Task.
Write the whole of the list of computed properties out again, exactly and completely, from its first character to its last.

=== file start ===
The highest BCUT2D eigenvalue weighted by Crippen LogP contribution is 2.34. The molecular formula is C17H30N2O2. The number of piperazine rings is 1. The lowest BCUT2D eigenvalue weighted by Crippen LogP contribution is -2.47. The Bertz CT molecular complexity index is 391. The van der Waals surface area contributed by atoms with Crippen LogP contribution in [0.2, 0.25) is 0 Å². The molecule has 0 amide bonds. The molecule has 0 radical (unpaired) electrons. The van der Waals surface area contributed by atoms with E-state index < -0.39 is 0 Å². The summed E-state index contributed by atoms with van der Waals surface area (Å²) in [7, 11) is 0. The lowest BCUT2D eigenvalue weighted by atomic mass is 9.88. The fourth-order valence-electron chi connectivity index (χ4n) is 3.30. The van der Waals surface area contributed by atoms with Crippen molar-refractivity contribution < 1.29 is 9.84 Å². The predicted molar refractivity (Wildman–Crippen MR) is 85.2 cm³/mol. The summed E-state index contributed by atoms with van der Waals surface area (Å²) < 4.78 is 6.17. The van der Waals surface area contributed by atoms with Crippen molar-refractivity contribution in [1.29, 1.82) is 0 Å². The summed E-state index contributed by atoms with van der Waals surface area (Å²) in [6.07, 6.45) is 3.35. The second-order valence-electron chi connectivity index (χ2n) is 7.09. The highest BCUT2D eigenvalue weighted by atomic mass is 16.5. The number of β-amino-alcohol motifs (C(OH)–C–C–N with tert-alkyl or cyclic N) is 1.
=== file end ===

The highest BCUT2D eigenvalue weighted by Crippen LogP contribution is 2.34. The molecular formula is C17H30N2O2. The number of piperazine rings is 1. The lowest BCUT2D eigenvalue weighted by Crippen LogP contribution is -2.47. The Bertz CT molecular complexity index is 391. The van der Waals surface area contributed by atoms with Crippen LogP contribution in [0.2, 0.25) is 0 Å². The molecule has 0 amide bonds. The molecule has 0 radical (unpaired) electrons. The van der Waals surface area contributed by atoms with E-state index < -0.39 is 0 Å². The summed E-state index contributed by atoms with van der Waals surface area (Å²) in [7, 11) is 0. The lowest BCUT2D eigenvalue weighted by atomic mass is 9.88. The fourth-order valence-electron chi connectivity index (χ4n) is 3.30. The van der Waals surface area contributed by atoms with Crippen molar-refractivity contribution < 1.29 is 9.84 Å². The predicted molar refractivity (Wildman–Crippen MR) is 85.2 cm³/mol. The summed E-state index contributed by atoms with van der Waals surface area (Å²) < 4.78 is 6.17. The van der Waals surface area contributed by atoms with Crippen molar-refractivity contribution in [1.29, 1.82) is 0 Å². The summed E-state index contributed by atoms with van der Waals surface area (Å²) in [6.07, 6.45) is 3.35. The second-order valence-electron chi connectivity index (χ2n) is 7.09. The highest BCUT2D eigenvalue weighted by atomic mass is 16.5. The number of β-amino-alcohol motifs (C(OH)–C–C–N with tert-alkyl or cyclic N) is 1.